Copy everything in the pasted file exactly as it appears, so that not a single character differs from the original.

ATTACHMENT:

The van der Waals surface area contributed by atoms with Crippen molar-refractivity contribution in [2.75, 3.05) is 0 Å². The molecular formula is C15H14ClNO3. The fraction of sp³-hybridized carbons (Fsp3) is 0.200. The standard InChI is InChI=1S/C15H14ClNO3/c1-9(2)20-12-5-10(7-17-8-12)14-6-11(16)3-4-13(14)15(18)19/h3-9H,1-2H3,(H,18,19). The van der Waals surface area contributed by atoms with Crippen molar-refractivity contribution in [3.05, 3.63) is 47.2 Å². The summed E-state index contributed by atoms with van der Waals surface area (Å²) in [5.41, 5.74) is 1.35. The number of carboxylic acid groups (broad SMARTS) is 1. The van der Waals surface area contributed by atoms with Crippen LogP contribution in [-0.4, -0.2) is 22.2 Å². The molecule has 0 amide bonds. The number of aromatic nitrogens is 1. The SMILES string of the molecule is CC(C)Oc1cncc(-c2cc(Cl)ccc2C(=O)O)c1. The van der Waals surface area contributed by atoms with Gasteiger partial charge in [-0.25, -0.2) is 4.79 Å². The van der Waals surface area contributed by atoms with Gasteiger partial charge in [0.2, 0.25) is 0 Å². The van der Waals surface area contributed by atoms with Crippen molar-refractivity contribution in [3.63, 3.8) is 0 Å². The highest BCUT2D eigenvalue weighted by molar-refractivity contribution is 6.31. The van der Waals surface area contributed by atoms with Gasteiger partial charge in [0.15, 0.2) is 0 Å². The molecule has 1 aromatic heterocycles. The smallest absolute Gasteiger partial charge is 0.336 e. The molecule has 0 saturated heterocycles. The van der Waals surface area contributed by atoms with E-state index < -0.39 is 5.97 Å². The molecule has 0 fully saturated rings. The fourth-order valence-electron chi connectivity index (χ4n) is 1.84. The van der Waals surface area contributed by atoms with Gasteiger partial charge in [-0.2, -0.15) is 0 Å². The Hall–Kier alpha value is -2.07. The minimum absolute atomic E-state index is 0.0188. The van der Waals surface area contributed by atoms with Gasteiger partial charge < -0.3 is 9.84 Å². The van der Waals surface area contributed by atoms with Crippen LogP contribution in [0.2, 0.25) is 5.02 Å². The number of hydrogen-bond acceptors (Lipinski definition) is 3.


The van der Waals surface area contributed by atoms with Crippen molar-refractivity contribution in [2.75, 3.05) is 0 Å². The molecular formula is C15H14ClNO3. The fraction of sp³-hybridized carbons (Fsp3) is 0.200. The standard InChI is InChI=1S/C15H14ClNO3/c1-9(2)20-12-5-10(7-17-8-12)14-6-11(16)3-4-13(14)15(18)19/h3-9H,1-2H3,(H,18,19). The van der Waals surface area contributed by atoms with Crippen molar-refractivity contribution in [3.05, 3.63) is 47.2 Å². The summed E-state index contributed by atoms with van der Waals surface area (Å²) in [5.41, 5.74) is 1.35. The number of carboxylic acid groups (broad SMARTS) is 1. The van der Waals surface area contributed by atoms with Crippen LogP contribution in [-0.4, -0.2) is 22.2 Å². The molecule has 0 amide bonds. The number of aromatic nitrogens is 1. The SMILES string of the molecule is CC(C)Oc1cncc(-c2cc(Cl)ccc2C(=O)O)c1. The van der Waals surface area contributed by atoms with Gasteiger partial charge in [-0.25, -0.2) is 4.79 Å². The van der Waals surface area contributed by atoms with Gasteiger partial charge in [0.2, 0.25) is 0 Å². The van der Waals surface area contributed by atoms with Crippen molar-refractivity contribution in [3.63, 3.8) is 0 Å². The highest BCUT2D eigenvalue weighted by molar-refractivity contribution is 6.31. The van der Waals surface area contributed by atoms with Gasteiger partial charge in [0.15, 0.2) is 0 Å². The molecule has 1 aromatic heterocycles. The smallest absolute Gasteiger partial charge is 0.336 e. The molecule has 0 saturated heterocycles. The van der Waals surface area contributed by atoms with E-state index < -0.39 is 5.97 Å². The molecule has 0 fully saturated rings. The fourth-order valence-electron chi connectivity index (χ4n) is 1.84. The van der Waals surface area contributed by atoms with Gasteiger partial charge in [-0.2, -0.15) is 0 Å². The Hall–Kier alpha value is -2.07. The minimum absolute atomic E-state index is 0.0188. The van der Waals surface area contributed by atoms with Gasteiger partial charge < -0.3 is 9.84 Å². The van der Waals surface area contributed by atoms with Crippen LogP contribution in [0.2, 0.25) is 5.02 Å². The number of hydrogen-bond acceptors (Lipinski definition) is 3.